Hanson Bridgett: This card has the aforementioned sense of visual play. One person who nominated it had this praise: “Definitely different and definitely stands out and definitely says we’re a family (although I think I now have ADD or petit mal seizures).”
Mandel Bhandari: This three-lawyer litigation boutique in New York had a clever card that law-and-economics geeks might enjoy, entitled “The Deadweight Loss of Christmas and the Deadweight Law of Gift Cards.” Explains founding partner Rishi Bhandari:
It’s not a conventional holiday card but it conveys seasons greetings in a warm and fun way and also contains some very helpful economic and legal advice for the holidays. Definitely pass it on to your aunts, uncles, cousins, and colleagues if you don’t want to get another Christmas sweater.
A card that will help you avoid more gifts of socks? Now that’s a Christmas card that’s useful.
(I actually happened to need socks this Christmastime — so I’m grateful to my cousin Diana for the gift.)
Sedgwick: This card, like so many other law firm holiday cards, would have been better if it were shorter. But the gimmick makes up for it, in the words of the nominator: “Don’t worry, if you get frustrated at the length and repetitive parts of this card, at the very end you are actually able to ‘grab” the snowglobe and shake out your frustration!”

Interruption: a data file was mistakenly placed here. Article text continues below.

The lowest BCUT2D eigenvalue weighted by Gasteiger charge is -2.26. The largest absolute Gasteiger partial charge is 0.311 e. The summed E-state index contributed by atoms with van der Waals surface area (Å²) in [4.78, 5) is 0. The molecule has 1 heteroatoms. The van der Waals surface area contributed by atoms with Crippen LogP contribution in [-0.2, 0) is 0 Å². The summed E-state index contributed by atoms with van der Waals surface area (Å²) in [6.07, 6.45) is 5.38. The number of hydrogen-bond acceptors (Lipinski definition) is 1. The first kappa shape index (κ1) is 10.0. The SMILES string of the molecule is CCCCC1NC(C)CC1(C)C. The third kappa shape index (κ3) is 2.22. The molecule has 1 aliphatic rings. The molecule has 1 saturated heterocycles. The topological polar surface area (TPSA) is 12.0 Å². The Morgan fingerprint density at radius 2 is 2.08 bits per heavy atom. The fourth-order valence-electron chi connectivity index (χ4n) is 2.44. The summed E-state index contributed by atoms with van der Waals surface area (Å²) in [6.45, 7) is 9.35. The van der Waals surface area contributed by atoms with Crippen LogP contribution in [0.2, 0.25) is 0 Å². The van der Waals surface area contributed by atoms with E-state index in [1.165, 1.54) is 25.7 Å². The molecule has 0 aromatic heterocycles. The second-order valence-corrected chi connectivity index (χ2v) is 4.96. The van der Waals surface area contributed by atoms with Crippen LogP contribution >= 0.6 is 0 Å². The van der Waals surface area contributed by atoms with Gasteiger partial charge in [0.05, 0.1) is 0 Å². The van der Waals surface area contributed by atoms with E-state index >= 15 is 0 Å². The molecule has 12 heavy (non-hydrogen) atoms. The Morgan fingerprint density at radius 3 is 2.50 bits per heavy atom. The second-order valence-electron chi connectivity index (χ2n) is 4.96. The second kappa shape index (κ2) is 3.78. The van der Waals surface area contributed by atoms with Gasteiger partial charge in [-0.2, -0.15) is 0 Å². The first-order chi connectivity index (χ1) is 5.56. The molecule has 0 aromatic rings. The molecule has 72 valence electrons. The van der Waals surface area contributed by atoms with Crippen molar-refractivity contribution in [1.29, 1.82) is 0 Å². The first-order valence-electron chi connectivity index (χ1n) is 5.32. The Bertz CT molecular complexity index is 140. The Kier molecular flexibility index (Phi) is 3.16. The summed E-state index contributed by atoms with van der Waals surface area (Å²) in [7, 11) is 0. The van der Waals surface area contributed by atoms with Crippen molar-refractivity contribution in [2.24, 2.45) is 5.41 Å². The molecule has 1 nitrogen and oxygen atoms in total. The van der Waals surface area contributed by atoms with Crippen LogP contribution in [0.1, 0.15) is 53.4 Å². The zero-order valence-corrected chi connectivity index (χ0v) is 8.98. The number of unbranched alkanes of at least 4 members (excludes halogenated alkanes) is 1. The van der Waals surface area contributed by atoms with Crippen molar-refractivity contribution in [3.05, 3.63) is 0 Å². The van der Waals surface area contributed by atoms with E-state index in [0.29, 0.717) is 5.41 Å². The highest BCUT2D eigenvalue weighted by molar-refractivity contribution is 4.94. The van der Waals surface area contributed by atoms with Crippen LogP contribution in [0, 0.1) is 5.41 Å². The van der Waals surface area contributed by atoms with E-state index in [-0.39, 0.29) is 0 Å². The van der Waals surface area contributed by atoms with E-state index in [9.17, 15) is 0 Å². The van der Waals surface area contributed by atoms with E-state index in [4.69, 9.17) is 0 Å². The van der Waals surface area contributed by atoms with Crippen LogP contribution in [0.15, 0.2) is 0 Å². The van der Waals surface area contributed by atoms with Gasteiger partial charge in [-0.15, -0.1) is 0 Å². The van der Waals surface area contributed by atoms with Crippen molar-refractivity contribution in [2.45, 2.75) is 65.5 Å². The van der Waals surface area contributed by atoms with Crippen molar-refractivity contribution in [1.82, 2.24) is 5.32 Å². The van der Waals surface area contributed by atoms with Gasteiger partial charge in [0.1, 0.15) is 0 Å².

Williams Kastner: A very cute card, built around the notion of iPhone / smartphone apps, that highlights the firm’s work in different areas.
Nothing personal against these firms — many of them are mega-firms, so we understand that they can’t afford to tick off their thousands of blue-chip clients. But still, perhaps they can look ahead to next year and think about whether there might be an approach they can take that would be a little more fun and yet not upsetting anyone.
O’Melveny & Myers: Said a source, “Is that all there is to this card from an AmLaw100 firm? Wow, times really are tough! (And it seems that the money they saved on not doing printed cards and using an elementary e-card didn’t even go to a charity [since none is mentioned].)”
Orrick: A surprisingly bland card coming from a firm that’s often an innovator. It’s pretty, but pretty blah.
Krishna & Saurastri: If you’re a critic of outsourcing, arguing that legal work done in India won’t be up to the standards of U.S. law firms and won’t reflect proper attention to detail, then you will like this story. Here is the Krishna & Saurastri card as it was emailed to their North American contacts:
Says our tipster: “Yes, this firm managed to misspell their own firm name — missing the ‘r’ in Krishna. (At least the online version has been fixed.)”
(And there might be another spelling error too — did you catch it?)
We hope you’ve enjoyed our overview of law firm holiday cards. And while there’s still time, don’t forget to cast your vote for the best holiday card of 2010. Thanks!
Best Law Firm Holiday Cards so far – Haynes/Boone, Sterne Kessler, Fenwick, Fish/Richardson, Manatt [Ross Fishman’s Law Marketing Blog]